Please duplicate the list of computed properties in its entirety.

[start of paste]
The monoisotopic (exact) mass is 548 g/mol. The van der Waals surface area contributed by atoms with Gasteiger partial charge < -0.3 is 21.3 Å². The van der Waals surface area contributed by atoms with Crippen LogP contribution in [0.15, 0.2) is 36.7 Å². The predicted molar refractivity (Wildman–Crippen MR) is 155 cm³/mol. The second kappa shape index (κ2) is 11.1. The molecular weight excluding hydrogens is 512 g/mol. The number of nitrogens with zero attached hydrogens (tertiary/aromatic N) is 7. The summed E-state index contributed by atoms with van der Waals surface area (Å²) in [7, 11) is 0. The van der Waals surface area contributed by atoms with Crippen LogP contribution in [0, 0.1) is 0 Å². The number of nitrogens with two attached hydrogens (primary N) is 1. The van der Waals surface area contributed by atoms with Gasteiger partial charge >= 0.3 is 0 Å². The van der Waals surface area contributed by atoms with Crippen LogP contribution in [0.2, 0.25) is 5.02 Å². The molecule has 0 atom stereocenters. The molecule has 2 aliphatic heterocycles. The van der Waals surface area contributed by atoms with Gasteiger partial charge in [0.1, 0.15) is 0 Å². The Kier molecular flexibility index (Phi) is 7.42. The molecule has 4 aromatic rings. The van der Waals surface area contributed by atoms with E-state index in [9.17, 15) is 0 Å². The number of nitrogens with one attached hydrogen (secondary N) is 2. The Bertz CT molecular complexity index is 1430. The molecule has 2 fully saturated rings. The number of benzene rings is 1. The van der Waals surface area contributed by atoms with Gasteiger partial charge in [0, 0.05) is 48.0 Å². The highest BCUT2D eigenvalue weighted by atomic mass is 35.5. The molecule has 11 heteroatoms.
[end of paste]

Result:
The monoisotopic (exact) mass is 548 g/mol. The van der Waals surface area contributed by atoms with Gasteiger partial charge < -0.3 is 21.3 Å². The van der Waals surface area contributed by atoms with Crippen LogP contribution in [0.15, 0.2) is 36.7 Å². The predicted molar refractivity (Wildman–Crippen MR) is 155 cm³/mol. The second kappa shape index (κ2) is 11.1. The molecular weight excluding hydrogens is 512 g/mol. The number of nitrogens with zero attached hydrogens (tertiary/aromatic N) is 7. The summed E-state index contributed by atoms with van der Waals surface area (Å²) in [7, 11) is 0. The van der Waals surface area contributed by atoms with Crippen LogP contribution in [0, 0.1) is 0 Å². The number of nitrogens with two attached hydrogens (primary N) is 1. The van der Waals surface area contributed by atoms with Gasteiger partial charge >= 0.3 is 0 Å². The van der Waals surface area contributed by atoms with Crippen LogP contribution in [0.2, 0.25) is 5.02 Å². The molecule has 0 atom stereocenters. The molecule has 2 aliphatic heterocycles. The van der Waals surface area contributed by atoms with Gasteiger partial charge in [0.1, 0.15) is 0 Å². The Kier molecular flexibility index (Phi) is 7.42. The molecule has 4 aromatic rings. The van der Waals surface area contributed by atoms with E-state index in [9.17, 15) is 0 Å². The number of nitrogens with one attached hydrogen (secondary N) is 2. The Bertz CT molecular complexity index is 1430. The molecule has 2 fully saturated rings. The number of benzene rings is 1. The van der Waals surface area contributed by atoms with Gasteiger partial charge in [0, 0.05) is 48.0 Å². The highest BCUT2D eigenvalue weighted by atomic mass is 35.5. The molecule has 11 heteroatoms.